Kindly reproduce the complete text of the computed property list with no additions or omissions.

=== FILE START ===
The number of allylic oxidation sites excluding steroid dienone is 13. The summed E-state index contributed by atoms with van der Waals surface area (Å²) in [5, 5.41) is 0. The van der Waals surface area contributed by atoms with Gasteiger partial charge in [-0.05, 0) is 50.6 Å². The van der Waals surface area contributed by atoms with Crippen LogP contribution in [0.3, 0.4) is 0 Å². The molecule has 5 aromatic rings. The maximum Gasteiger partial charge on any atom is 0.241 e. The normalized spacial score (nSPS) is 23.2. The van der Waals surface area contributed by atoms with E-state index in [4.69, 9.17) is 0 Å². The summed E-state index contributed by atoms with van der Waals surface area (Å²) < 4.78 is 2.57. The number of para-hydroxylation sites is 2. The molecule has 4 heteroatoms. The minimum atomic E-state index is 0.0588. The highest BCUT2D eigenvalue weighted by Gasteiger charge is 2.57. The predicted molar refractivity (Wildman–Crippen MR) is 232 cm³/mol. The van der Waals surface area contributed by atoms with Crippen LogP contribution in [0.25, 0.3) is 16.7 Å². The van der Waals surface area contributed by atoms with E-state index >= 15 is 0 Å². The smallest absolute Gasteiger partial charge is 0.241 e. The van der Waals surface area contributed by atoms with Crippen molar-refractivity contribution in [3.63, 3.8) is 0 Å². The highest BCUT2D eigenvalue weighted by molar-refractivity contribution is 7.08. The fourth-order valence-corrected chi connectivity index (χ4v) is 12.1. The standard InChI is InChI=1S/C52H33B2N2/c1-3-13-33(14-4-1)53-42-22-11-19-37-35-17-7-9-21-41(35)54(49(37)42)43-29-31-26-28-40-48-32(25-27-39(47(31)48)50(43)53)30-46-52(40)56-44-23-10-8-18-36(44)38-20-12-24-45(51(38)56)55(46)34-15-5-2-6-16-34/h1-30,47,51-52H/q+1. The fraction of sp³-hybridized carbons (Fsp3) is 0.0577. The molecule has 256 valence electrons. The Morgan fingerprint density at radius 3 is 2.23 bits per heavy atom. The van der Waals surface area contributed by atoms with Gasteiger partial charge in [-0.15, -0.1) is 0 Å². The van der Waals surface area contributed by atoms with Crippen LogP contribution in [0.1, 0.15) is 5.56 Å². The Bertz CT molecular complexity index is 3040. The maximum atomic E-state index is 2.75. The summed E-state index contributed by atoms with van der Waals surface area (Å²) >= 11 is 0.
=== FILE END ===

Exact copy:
The number of allylic oxidation sites excluding steroid dienone is 13. The summed E-state index contributed by atoms with van der Waals surface area (Å²) in [5, 5.41) is 0. The van der Waals surface area contributed by atoms with Gasteiger partial charge in [-0.05, 0) is 50.6 Å². The van der Waals surface area contributed by atoms with Crippen LogP contribution in [0.3, 0.4) is 0 Å². The molecule has 5 aromatic rings. The maximum Gasteiger partial charge on any atom is 0.241 e. The normalized spacial score (nSPS) is 23.2. The van der Waals surface area contributed by atoms with E-state index in [4.69, 9.17) is 0 Å². The summed E-state index contributed by atoms with van der Waals surface area (Å²) < 4.78 is 2.57. The number of para-hydroxylation sites is 2. The molecule has 4 heteroatoms. The minimum atomic E-state index is 0.0588. The highest BCUT2D eigenvalue weighted by Gasteiger charge is 2.57. The predicted molar refractivity (Wildman–Crippen MR) is 232 cm³/mol. The van der Waals surface area contributed by atoms with Crippen LogP contribution in [0.25, 0.3) is 16.7 Å². The van der Waals surface area contributed by atoms with E-state index >= 15 is 0 Å². The smallest absolute Gasteiger partial charge is 0.241 e. The van der Waals surface area contributed by atoms with Crippen molar-refractivity contribution in [3.63, 3.8) is 0 Å². The highest BCUT2D eigenvalue weighted by molar-refractivity contribution is 7.08. The fourth-order valence-corrected chi connectivity index (χ4v) is 12.1. The standard InChI is InChI=1S/C52H33B2N2/c1-3-13-33(14-4-1)53-42-22-11-19-37-35-17-7-9-21-41(35)54(49(37)42)43-29-31-26-28-40-48-32(25-27-39(47(31)48)50(43)53)30-46-52(40)56-44-23-10-8-18-36(44)38-20-12-24-45(51(38)56)55(46)34-15-5-2-6-16-34/h1-30,47,51-52H/q+1. The fraction of sp³-hybridized carbons (Fsp3) is 0.0577. The molecule has 256 valence electrons. The Morgan fingerprint density at radius 3 is 2.23 bits per heavy atom. The van der Waals surface area contributed by atoms with Gasteiger partial charge in [-0.15, -0.1) is 0 Å². The van der Waals surface area contributed by atoms with Crippen LogP contribution in [0.1, 0.15) is 5.56 Å². The Bertz CT molecular complexity index is 3040. The maximum atomic E-state index is 2.75. The summed E-state index contributed by atoms with van der Waals surface area (Å²) >= 11 is 0.